For instance, it was most disappointing to see my friend Richard Bledsoe described as a promoter of “Oatmeal Stout Federal Vision sacramentalism which… greases the path [to Roman Catholicism].” My understanding of Pastor Bledsoe is that while he is indeed a close friend of many of the more stringent Federal Vision advocates, he is himself not so easily classifiable. I have known Pr. Bledsoe to be very open towards forms of pietism and even personal experiential spirituality, often citing various English Puritans with great sympathy. While I do have some criticisms of Pr. Bledsoe’s historicizing tendencies, I have always found him to insist on personal spiritual transformation, a vibrant personal prayer life, and a general ambivalence towards external ecclesiastical forms. One would not get this impression from the Bayly blog.
Last year another particularly egregious misrepresentation was offered in response to the “Future of Protestantism,” an event cosponsered by Biola, First Things, and The Davenant Trust, with which I had some insider involvement. Pastor Bayly described the event this way:
Sure, I get why BIOLA paid him to come. Chesterton spoke about the Academy’s penchant for the hip and chic. He pointed out that all scholars’ talk about what is latest and best is “merely a giggling excitement over fashion.” There’s no denying that, among Baptists-gone-to-seed, Peter Leithart is the focus of a certain degree of giggling excitement.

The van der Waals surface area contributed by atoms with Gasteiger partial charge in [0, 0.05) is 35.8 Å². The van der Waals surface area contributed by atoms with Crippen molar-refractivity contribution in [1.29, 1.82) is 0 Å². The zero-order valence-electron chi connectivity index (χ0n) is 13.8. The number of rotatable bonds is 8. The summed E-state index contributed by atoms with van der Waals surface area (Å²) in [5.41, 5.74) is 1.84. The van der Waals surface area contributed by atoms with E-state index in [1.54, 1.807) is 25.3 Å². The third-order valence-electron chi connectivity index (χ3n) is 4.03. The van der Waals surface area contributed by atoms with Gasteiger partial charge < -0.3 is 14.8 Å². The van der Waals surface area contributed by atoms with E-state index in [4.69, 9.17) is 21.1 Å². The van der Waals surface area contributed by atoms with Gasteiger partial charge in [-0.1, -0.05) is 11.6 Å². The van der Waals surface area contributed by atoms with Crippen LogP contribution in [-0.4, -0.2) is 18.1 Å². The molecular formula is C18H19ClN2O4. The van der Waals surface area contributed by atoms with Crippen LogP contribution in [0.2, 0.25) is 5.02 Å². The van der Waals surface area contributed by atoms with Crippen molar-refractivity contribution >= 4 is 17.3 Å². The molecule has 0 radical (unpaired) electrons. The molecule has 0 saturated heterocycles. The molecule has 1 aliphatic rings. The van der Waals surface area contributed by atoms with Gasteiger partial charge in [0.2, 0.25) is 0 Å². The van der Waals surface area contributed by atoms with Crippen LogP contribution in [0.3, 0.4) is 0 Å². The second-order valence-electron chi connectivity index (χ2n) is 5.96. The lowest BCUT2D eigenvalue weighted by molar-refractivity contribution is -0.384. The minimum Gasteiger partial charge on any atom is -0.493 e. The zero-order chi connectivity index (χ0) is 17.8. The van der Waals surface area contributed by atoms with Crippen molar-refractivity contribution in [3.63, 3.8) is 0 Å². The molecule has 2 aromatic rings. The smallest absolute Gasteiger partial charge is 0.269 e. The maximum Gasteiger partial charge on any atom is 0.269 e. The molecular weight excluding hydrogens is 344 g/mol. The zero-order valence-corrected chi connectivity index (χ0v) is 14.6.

And yet this was most certainly not the case. Every other participant in the discussion was critical of Dr. Leithart’s presentation, and no one present understood the event as a merely a platform for his views to be transmitted without critical engagement. To the contrary, the whole event seemed to be a true example of cordial but spirited disagreement. One can still be forcibly opposed to Dr. Leithart’s theology without needing to paint him as an intellectual PT Barnum.
It seems a few simple rules here would be helpful. First, critical assertions ought to be along objective lines. Motives and internal motivations are simply not demonstrable in typical academic debate. Pastoral and local-political situations ought certainly to attempt to discover these more subjective realities, but theological writing from a distance is quite a different thing. Additionally, such concrete objective statements ought to be correct, as demonstrated by both evidence and reasoned arguments. One can be incredibly devastating simply by pointing to what is and what is not the case. But unsuccessfully attempting to smoke out the scoundrel is actually not devastating at all. It is, rather, easily ignorable. Thirdly, even spirited opponents ought to engage in debates with the desire to locate honest agreement, even if it is only an agreement over where the disagreement is to be found. This does not mean that one’s opponent must “recognize his views” as you present them, since he may well have motivation not to so recognize them. But it ought to at least mean that participants can grant where ideas are legitimately coming into conflict, and well-intentioned debaters ought to have some intellectual empathy along these lines.
Otherwise we really are just roughhousing, either for entertainment or mischief.